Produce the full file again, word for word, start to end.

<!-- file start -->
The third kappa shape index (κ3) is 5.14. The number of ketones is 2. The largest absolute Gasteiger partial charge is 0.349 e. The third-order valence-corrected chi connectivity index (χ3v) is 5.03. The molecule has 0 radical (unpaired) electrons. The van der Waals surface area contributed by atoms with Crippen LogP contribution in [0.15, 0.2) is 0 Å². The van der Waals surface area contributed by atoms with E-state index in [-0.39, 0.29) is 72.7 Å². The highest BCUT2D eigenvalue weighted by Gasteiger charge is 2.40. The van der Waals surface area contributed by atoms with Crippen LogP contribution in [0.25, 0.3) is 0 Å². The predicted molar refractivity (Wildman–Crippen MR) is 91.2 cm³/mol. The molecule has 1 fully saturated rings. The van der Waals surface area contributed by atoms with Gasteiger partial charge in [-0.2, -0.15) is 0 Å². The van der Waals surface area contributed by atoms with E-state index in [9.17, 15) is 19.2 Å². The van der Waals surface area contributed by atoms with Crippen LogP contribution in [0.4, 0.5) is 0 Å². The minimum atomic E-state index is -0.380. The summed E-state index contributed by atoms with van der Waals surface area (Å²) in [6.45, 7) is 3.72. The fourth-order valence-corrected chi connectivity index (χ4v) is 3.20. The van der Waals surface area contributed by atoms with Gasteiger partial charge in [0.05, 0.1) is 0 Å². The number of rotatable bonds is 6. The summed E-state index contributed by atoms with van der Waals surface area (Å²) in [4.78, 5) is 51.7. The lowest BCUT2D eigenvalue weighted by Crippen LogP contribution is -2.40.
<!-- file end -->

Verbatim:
The third kappa shape index (κ3) is 5.14. The number of ketones is 2. The largest absolute Gasteiger partial charge is 0.349 e. The third-order valence-corrected chi connectivity index (χ3v) is 5.03. The molecule has 0 radical (unpaired) electrons. The van der Waals surface area contributed by atoms with Crippen LogP contribution in [0.15, 0.2) is 0 Å². The van der Waals surface area contributed by atoms with E-state index in [-0.39, 0.29) is 72.7 Å². The highest BCUT2D eigenvalue weighted by Gasteiger charge is 2.40. The van der Waals surface area contributed by atoms with Crippen LogP contribution in [0.25, 0.3) is 0 Å². The predicted molar refractivity (Wildman–Crippen MR) is 91.2 cm³/mol. The molecule has 1 fully saturated rings. The van der Waals surface area contributed by atoms with Gasteiger partial charge in [-0.2, -0.15) is 0 Å². The van der Waals surface area contributed by atoms with E-state index in [9.17, 15) is 19.2 Å². The van der Waals surface area contributed by atoms with Crippen LogP contribution in [0.4, 0.5) is 0 Å². The minimum atomic E-state index is -0.380. The summed E-state index contributed by atoms with van der Waals surface area (Å²) in [6.45, 7) is 3.72. The fourth-order valence-corrected chi connectivity index (χ4v) is 3.20. The van der Waals surface area contributed by atoms with Gasteiger partial charge in [0.05, 0.1) is 0 Å². The number of rotatable bonds is 6. The summed E-state index contributed by atoms with van der Waals surface area (Å²) in [4.78, 5) is 51.7. The lowest BCUT2D eigenvalue weighted by Crippen LogP contribution is -2.40.